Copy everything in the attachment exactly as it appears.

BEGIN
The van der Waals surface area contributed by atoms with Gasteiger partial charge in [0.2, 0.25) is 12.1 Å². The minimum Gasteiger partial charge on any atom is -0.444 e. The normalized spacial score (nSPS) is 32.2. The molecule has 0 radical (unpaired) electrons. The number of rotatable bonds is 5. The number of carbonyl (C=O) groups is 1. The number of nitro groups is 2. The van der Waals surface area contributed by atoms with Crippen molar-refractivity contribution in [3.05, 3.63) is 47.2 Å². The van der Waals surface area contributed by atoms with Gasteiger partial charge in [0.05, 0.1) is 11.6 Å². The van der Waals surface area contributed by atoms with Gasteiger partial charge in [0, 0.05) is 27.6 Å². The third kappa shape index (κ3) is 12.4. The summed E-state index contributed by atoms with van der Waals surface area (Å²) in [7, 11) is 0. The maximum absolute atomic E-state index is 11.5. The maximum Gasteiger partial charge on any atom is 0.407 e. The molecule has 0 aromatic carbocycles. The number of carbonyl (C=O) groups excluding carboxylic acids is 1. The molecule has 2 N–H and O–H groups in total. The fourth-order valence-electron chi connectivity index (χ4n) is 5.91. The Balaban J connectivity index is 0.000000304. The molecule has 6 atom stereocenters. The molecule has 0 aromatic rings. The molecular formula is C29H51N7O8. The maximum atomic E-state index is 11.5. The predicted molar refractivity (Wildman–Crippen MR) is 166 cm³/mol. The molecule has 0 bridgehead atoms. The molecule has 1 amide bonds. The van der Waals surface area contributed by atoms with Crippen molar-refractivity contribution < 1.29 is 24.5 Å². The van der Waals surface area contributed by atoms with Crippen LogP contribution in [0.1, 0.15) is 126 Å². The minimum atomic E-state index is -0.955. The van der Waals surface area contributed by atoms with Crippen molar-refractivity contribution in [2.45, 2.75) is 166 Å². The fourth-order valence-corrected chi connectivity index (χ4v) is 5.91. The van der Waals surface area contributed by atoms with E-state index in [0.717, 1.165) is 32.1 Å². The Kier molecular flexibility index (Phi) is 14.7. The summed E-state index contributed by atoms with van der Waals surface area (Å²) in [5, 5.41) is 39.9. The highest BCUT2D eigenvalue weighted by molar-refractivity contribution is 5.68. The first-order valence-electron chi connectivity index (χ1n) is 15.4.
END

The van der Waals surface area contributed by atoms with Gasteiger partial charge in [0.2, 0.25) is 12.1 Å². The minimum Gasteiger partial charge on any atom is -0.444 e. The normalized spacial score (nSPS) is 32.2. The molecule has 0 radical (unpaired) electrons. The number of rotatable bonds is 5. The number of carbonyl (C=O) groups is 1. The number of nitro groups is 2. The van der Waals surface area contributed by atoms with Crippen molar-refractivity contribution in [3.05, 3.63) is 47.2 Å². The van der Waals surface area contributed by atoms with Gasteiger partial charge in [0.05, 0.1) is 11.6 Å². The van der Waals surface area contributed by atoms with Gasteiger partial charge in [0, 0.05) is 27.6 Å². The third kappa shape index (κ3) is 12.4. The summed E-state index contributed by atoms with van der Waals surface area (Å²) in [7, 11) is 0. The maximum absolute atomic E-state index is 11.5. The maximum Gasteiger partial charge on any atom is 0.407 e. The molecule has 0 aromatic carbocycles. The number of carbonyl (C=O) groups excluding carboxylic acids is 1. The molecule has 2 N–H and O–H groups in total. The fourth-order valence-electron chi connectivity index (χ4n) is 5.91. The Balaban J connectivity index is 0.000000304. The molecule has 6 atom stereocenters. The molecule has 0 aromatic rings. The molecular formula is C29H51N7O8. The maximum atomic E-state index is 11.5. The predicted molar refractivity (Wildman–Crippen MR) is 166 cm³/mol. The molecule has 0 bridgehead atoms. The molecule has 1 amide bonds. The van der Waals surface area contributed by atoms with Crippen molar-refractivity contribution < 1.29 is 24.5 Å². The van der Waals surface area contributed by atoms with Crippen LogP contribution in [0.1, 0.15) is 126 Å². The minimum atomic E-state index is -0.955. The van der Waals surface area contributed by atoms with Crippen molar-refractivity contribution in [2.45, 2.75) is 166 Å². The fourth-order valence-corrected chi connectivity index (χ4v) is 5.91. The van der Waals surface area contributed by atoms with E-state index in [0.717, 1.165) is 32.1 Å². The Kier molecular flexibility index (Phi) is 14.7. The summed E-state index contributed by atoms with van der Waals surface area (Å²) in [5, 5.41) is 39.9. The highest BCUT2D eigenvalue weighted by molar-refractivity contribution is 5.68. The first-order valence-electron chi connectivity index (χ1n) is 15.4.